Andy: On the responsibility front, you talked about and actually, it was me in the audience at UX Australia who seemed to be the only one who knew about the consumer electronics waste symbol, which is like a wheelie bin with a cross through it.
Joe: Yes, it’s mind blowing.
Andy: It’s on anything, anything with circuitry and a battery and you’ll see it everywhere. And it’s basically, “don’t throw this away”. There’s no, this is where this goes. There’s no information about what to do with it. It’s just telling you, don’t do that.
Joe: Yes, people can’t action don’t. There’s no way you can get into a point where you say, like, I’m going out to don’t do something. That doesn’t even work as a sentence. No one goes out and doesn’t do anything. You can’t really go around don’t doing any sort of positive action with things. This is what I mean by actionable, it needs to be positively actionable, not a negatively actionable in that sense, that’s how you get to a cul-de-sac in terms of don’t. I think there are enormous problems with we’ve gotten to a point where products are so complex, where we can only talk about plastic bags. We’ve gotten to plastic bags and straws in terms of complexities of grabbling with consumerism. We’ve taken decade to get to that point, if that’s the pace that we’re going at to deal with this, we are screwed.
We’ve got to get to mobile phones, TVs, printers, all sorts of other consumer electronics that are at the moment because of no instruction and the don’t thing, when you get your new phone and you’ve got your old phone, you transfer all of your data over, you think, great, I’ve got my new phone all setup, what should I do with my old phone? Then for a few seconds, you think about it, then you open up the drawer of your desk, and you put it in there with the other five generations of mobiles phones you don’t know what to do with.
Andy: I think one of the most instructing things you can do is to go to the local dump. I had to take some photographs for a sustainability project years ago actually, more than like 13 years ago. I went up and in Germany it’s pretty well-organized and all that kind of recycling and stuff, but there are these huge containers. They are those big… sometimes you see them driving along the road, it’s a big container with an open top and there’s scrap metal in there and so forth and wood in another one. Then there are containers full of washing machines. Then there’s another container full of fridges. The very worst one is the one that’s full of computer stuff because it’s what that symbol is telling you to do, that’s where you’re going to throw it. Printers, loads and loads and loads of printers. Lots of really cheap keyboards and stuff and an astonishing amount of flat screens and flat screen TVs. I see these kinds of flat screen TVs, smashed, lying flat in these things, thinking, wow, probably three years ago when it was HD, I bought my flat screen, now they’ve bought their ultra HD one, so that one is just lying smashed in a skip with a thousand other ones. It’s incredible.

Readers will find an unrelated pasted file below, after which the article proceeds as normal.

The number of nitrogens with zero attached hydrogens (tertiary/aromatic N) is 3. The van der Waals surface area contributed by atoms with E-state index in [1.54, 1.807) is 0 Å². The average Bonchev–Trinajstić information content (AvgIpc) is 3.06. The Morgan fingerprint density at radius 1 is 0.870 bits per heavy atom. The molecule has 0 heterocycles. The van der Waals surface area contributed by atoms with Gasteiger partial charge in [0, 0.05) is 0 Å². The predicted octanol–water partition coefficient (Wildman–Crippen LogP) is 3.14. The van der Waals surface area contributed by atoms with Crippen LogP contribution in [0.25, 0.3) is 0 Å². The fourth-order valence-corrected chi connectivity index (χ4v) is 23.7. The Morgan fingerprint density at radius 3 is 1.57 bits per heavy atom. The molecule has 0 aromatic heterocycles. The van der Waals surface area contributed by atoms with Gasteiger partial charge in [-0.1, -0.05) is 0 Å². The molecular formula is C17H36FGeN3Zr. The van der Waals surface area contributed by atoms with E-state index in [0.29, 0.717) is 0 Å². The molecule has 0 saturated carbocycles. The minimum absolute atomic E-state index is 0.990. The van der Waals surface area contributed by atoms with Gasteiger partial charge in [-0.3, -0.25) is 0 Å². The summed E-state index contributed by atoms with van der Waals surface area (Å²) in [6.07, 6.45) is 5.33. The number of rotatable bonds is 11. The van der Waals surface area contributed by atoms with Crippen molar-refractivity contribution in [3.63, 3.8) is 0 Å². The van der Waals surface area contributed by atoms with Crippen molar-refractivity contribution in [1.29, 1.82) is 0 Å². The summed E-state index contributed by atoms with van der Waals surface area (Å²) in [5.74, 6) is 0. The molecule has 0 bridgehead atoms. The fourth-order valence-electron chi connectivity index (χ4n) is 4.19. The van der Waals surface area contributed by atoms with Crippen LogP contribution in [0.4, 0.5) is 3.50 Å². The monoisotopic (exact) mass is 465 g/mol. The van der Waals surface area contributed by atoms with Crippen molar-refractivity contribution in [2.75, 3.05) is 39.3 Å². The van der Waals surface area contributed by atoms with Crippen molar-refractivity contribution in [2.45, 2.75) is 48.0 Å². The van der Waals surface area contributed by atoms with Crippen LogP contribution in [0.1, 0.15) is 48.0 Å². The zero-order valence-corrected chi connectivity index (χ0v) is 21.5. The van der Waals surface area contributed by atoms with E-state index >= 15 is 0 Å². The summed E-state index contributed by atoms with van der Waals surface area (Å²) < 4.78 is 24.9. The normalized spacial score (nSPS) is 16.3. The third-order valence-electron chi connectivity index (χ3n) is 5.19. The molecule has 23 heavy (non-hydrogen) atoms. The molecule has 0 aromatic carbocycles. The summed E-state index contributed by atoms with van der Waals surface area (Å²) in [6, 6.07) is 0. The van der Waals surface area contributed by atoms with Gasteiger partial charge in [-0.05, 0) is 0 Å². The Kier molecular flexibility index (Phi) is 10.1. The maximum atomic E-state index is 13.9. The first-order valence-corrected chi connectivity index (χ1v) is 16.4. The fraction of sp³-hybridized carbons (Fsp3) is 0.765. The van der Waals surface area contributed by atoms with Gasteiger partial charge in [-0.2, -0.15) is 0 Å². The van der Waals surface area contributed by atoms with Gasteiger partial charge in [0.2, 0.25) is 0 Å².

Joe: This such a problem. We’ve offboarded into society. It becomes this generic, massive, mess. Instead of for every company that produces, we should be enforcing them to create offboarding experience that get back to a point where they can reclaim that product into their manufacturing system. Not to offboard it into society, to generic holes in a massive container to then put your flat screen, your LCD scree into and then it goes shipping onto things. There are so many problems with this.
Andy: There are. Apple took your laptop back and gave you a crappy photocopied form to sign. What emotional things did they miss there? How could they have done that differently?
Joe: Firstly, they didn’t even know that this existed, and they didn’t know that it was coming to an end. They could have had that knowledge. There’s been that IP address on the internet, and it’s been attached to an Apple account.
Joe: Yes, an iCloud account, firstly, from my wife and then from my son. Then they could have observed usage. Certainly, they’ve got knowledge of battery state. You start to see the battery underperforming and going down and down and down. Other behaviours around it in terms of its usage. You could have definitely worked out an understanding and come to an understanding that this product is really not very healthy anymore and we should probably get in touch with them to bring it in and to do that, they could have just told us that and out of fear we might have done it. But they could have also welcomed us in as very loyal Apple consumers, to energize that relationship, to potentially give us a voucher, to potentially get a new computer, to encourage my son to become a loyal Apple user. Obviously, we’re using Apple as this overall company, but there are these opportunities which are being overlooked in a consumer experience sense, which we just apply legalities, product safety components, and give no instruction. If we built experiences specifically between usage and the end, we could solve so many of these ills.